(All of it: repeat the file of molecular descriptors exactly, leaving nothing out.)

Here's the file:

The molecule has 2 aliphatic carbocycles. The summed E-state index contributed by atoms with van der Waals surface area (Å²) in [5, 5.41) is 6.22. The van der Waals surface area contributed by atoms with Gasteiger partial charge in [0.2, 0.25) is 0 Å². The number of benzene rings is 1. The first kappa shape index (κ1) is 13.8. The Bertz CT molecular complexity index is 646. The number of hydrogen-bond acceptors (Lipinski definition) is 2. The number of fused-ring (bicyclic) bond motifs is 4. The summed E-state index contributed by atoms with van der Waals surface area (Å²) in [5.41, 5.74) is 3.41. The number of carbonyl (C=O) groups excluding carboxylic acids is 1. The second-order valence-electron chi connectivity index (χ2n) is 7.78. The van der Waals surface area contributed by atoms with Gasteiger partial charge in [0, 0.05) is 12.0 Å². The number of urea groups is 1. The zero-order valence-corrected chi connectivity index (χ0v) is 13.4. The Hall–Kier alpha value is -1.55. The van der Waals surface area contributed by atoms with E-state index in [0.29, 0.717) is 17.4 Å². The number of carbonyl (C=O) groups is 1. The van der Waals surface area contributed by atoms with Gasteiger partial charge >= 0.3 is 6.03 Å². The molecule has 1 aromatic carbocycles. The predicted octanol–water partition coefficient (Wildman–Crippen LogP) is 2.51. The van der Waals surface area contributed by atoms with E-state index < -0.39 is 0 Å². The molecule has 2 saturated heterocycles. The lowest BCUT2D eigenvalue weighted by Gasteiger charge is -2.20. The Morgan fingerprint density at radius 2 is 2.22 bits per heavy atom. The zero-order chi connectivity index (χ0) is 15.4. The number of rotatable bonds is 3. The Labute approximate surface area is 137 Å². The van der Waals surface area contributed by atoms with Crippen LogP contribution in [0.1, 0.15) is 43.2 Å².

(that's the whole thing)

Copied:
The molecule has 2 aliphatic carbocycles. The summed E-state index contributed by atoms with van der Waals surface area (Å²) in [5, 5.41) is 6.22. The van der Waals surface area contributed by atoms with Gasteiger partial charge in [0.2, 0.25) is 0 Å². The number of benzene rings is 1. The first kappa shape index (κ1) is 13.8. The Bertz CT molecular complexity index is 646. The number of hydrogen-bond acceptors (Lipinski definition) is 2. The number of fused-ring (bicyclic) bond motifs is 4. The summed E-state index contributed by atoms with van der Waals surface area (Å²) in [5.41, 5.74) is 3.41. The number of carbonyl (C=O) groups excluding carboxylic acids is 1. The second-order valence-electron chi connectivity index (χ2n) is 7.78. The van der Waals surface area contributed by atoms with Gasteiger partial charge in [0, 0.05) is 12.0 Å². The number of urea groups is 1. The zero-order valence-corrected chi connectivity index (χ0v) is 13.4. The Hall–Kier alpha value is -1.55. The van der Waals surface area contributed by atoms with E-state index in [0.29, 0.717) is 17.4 Å². The number of carbonyl (C=O) groups is 1. The van der Waals surface area contributed by atoms with Gasteiger partial charge >= 0.3 is 6.03 Å². The molecule has 1 aromatic carbocycles. The predicted octanol–water partition coefficient (Wildman–Crippen LogP) is 2.51. The van der Waals surface area contributed by atoms with E-state index < -0.39 is 0 Å². The molecule has 2 saturated heterocycles. The lowest BCUT2D eigenvalue weighted by Gasteiger charge is -2.20. The Morgan fingerprint density at radius 2 is 2.22 bits per heavy atom. The zero-order chi connectivity index (χ0) is 15.4. The number of rotatable bonds is 3. The Labute approximate surface area is 137 Å². The van der Waals surface area contributed by atoms with Crippen LogP contribution in [0.1, 0.15) is 43.2 Å².